This Week in Science

Science  03 Jan 2014:
Vol. 343, Issue 6166, pp. 5
  1. Understanding Glycosylation


    Glycosylation—the covalent addition of carbohydrates to proteins—is central to many biological processes. Recent advances in understanding the roles of glycans—for example, in protein folding and immune regulation—have revealed that glycans are also involved in many disease conditions, from cancer to microbial infection. Dalziel et al. (p. 10.1126/science.1235681) review the current knowledge of glycans in pathogen invasion, cancer, autoimmunity, and congenital diseases.

  2. Bright Lights

    Gamma-ray bursts (GRBs), bright flashes of gamma-ray light, are thought to be associated with the collapse of massive stars. GRB 130427A was detected on 27 April 2013, and it had the longest gamma-ray duration and one of the largest isotropic energy releases observed to date (see the Perspective by Fynbo). Ackermann et al. (p. 42, published online 21 November) report data obtained with the Fermi Gamma-Ray Space Telescope, which reveal a high-energy spectral component that cannot be accounted for by the standard external shock synchrotron radiation model. Vestrand et al. (p. 38, published online 21 November) report the detection of an extremely bright flash of visible light and unexpected similarities between the variations of optical light and the highest-energy gamma rays that indicate a common origin. A detailed analysis of the first pulse of GRB 130427A by Preece et al. (p. 51, published online 21 November) suggests that existing models cannot explain all the observed spectral and temporal behaviors simultaneously. Maselli et al. (p. 48, published online 21 November) present x-ray and optical light curves of the burst's prompt emission as well as of its afterglow as recorded by the Swift satellite and a range of ground-based telescopes.

  3. Unadorned Aziridines

    Multiple catalytic methods have been developed to make aziridines—strained triangular carbon-nitrogen-carbon rings that function as versatile synthetic intermediates. However, the majority require protection of the nitrogen precursor with a sulfonyl group that is subsequently inconvenient to remove. Jat et al. (p. 61; see the Perspective by Türkmen and Aggarwal) used a hydroxylamine derivative as the nitrogen source together with an established rhodium catalyst to prepare a wide range of unprotected aziridines, with nitrogen bonded simply to hydrogen or a methyl group.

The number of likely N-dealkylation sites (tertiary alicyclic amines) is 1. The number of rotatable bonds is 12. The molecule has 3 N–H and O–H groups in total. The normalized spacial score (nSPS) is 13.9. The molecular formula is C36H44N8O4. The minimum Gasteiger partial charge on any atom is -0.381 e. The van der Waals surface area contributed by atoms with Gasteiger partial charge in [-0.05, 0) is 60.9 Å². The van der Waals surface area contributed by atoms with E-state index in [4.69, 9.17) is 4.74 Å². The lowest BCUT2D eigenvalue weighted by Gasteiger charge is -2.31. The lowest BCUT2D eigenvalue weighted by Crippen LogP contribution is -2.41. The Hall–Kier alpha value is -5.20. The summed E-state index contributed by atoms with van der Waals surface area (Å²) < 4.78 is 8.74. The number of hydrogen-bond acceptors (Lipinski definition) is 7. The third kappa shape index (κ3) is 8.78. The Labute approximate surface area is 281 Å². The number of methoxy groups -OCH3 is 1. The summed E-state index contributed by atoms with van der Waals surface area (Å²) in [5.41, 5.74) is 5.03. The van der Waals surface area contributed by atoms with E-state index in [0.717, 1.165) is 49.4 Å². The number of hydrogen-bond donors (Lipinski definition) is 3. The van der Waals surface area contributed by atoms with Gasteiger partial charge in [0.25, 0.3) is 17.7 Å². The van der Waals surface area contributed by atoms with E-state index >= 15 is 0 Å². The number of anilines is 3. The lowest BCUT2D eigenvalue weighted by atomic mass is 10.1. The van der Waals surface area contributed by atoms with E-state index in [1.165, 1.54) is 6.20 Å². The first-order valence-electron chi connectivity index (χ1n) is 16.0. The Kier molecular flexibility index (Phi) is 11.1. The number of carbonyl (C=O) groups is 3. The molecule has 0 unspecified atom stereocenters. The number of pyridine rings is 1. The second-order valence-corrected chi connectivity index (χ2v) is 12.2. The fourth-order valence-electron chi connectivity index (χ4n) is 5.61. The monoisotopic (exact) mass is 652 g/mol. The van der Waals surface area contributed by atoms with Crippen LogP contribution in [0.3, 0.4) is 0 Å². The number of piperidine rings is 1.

4. Playing Hide and Seek

    Targeted cancer therapies have shown promising results in patients, but few of these drugs provide long-term benefits because tumor cells rapidly develop drug resistance. Nathanson et al. (p. 72, published online 5 December) show that glioblastoma cells can become resistant to erlotinib, an epidermal growth factor receptor (EGFR)–targeted drug, by eliminating extrachromosomal copies of the mutant EGFR gene. After a period of drug withdrawal, the mutant EGFR gene reappears on extrachromosomal DNA and the tumor cells become resensitized. The discovery that cancer cells can evade drug therapy by this “hide and seek” mechanism may help to optimize the dosing schedule of erlotinib in glioblastoma patients.

  5. Counteracting Cannabis

    What is the role of steroid hormones in vulnerability to addiction? Working with rodents, Vallée et al. (p. 94) found that all major drugs of abuse (morphine, cocaine, alcohol, nicotine) increase neurosteroid levels, with the active ingredient in cannabis (THC) inducing a particularly large increase. THC and other drugs increased levels of pregnenolone, long thought to be an inactive precursor of downstream active steroids. Pregnenolone antagonized most of the known behavioral and somatic effects of THC.

  6. Improving Whole-Genome Screens

    Improved methods are needed for the knockout of individual genes in genome-scale functional screens. Wang et al. (p. 80, published online 12 December) and Shalem et al. (p. 84, published online 12 December) used the bacterial CRISPR/Cas9 system to power-screen protocols that avoid several of the pitfalls associated with small interfering RNA (siRNA) screens. Genome editing by these methods completely disrupts target genes, thus avoiding weak signals that can occur when transcript abundance is partially decreased by siRNA. Furthermore, gene targeting by the CRISPR system is more precise and appears to produce substantially fewer off-target effects than existing methods.

  7. Computing an Image